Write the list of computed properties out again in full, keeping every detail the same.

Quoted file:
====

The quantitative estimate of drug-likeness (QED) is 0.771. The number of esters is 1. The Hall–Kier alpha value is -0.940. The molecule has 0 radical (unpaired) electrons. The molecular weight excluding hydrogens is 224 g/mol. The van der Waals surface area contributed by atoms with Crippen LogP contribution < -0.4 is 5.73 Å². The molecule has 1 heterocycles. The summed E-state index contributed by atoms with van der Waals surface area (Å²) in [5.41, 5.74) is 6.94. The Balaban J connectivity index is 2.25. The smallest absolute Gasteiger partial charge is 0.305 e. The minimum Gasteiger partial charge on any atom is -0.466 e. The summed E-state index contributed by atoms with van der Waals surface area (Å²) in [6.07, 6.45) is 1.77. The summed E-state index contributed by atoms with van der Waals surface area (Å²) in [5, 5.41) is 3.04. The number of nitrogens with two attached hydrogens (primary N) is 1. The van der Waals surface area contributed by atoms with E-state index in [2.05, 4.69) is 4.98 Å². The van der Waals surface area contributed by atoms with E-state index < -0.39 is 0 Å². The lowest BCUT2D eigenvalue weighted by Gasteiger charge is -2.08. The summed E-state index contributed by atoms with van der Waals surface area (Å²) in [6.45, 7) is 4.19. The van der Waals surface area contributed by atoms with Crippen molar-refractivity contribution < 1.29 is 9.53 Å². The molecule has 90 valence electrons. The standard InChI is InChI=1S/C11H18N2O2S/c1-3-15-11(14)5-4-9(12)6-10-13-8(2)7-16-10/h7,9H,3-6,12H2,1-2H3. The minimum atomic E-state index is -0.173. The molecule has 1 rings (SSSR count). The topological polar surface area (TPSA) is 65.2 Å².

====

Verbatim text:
The quantitative estimate of drug-likeness (QED) is 0.771. The number of esters is 1. The Hall–Kier alpha value is -0.940. The molecule has 0 radical (unpaired) electrons. The molecular weight excluding hydrogens is 224 g/mol. The van der Waals surface area contributed by atoms with Crippen LogP contribution < -0.4 is 5.73 Å². The molecule has 1 heterocycles. The summed E-state index contributed by atoms with van der Waals surface area (Å²) in [5.41, 5.74) is 6.94. The Balaban J connectivity index is 2.25. The smallest absolute Gasteiger partial charge is 0.305 e. The minimum Gasteiger partial charge on any atom is -0.466 e. The summed E-state index contributed by atoms with van der Waals surface area (Å²) in [6.07, 6.45) is 1.77. The summed E-state index contributed by atoms with van der Waals surface area (Å²) in [5, 5.41) is 3.04. The number of nitrogens with two attached hydrogens (primary N) is 1. The van der Waals surface area contributed by atoms with E-state index in [2.05, 4.69) is 4.98 Å². The van der Waals surface area contributed by atoms with E-state index < -0.39 is 0 Å². The lowest BCUT2D eigenvalue weighted by Gasteiger charge is -2.08. The summed E-state index contributed by atoms with van der Waals surface area (Å²) in [6.45, 7) is 4.19. The van der Waals surface area contributed by atoms with Crippen molar-refractivity contribution < 1.29 is 9.53 Å². The molecule has 90 valence electrons. The standard InChI is InChI=1S/C11H18N2O2S/c1-3-15-11(14)5-4-9(12)6-10-13-8(2)7-16-10/h7,9H,3-6,12H2,1-2H3. The minimum atomic E-state index is -0.173. The molecule has 1 rings (SSSR count). The topological polar surface area (TPSA) is 65.2 Å².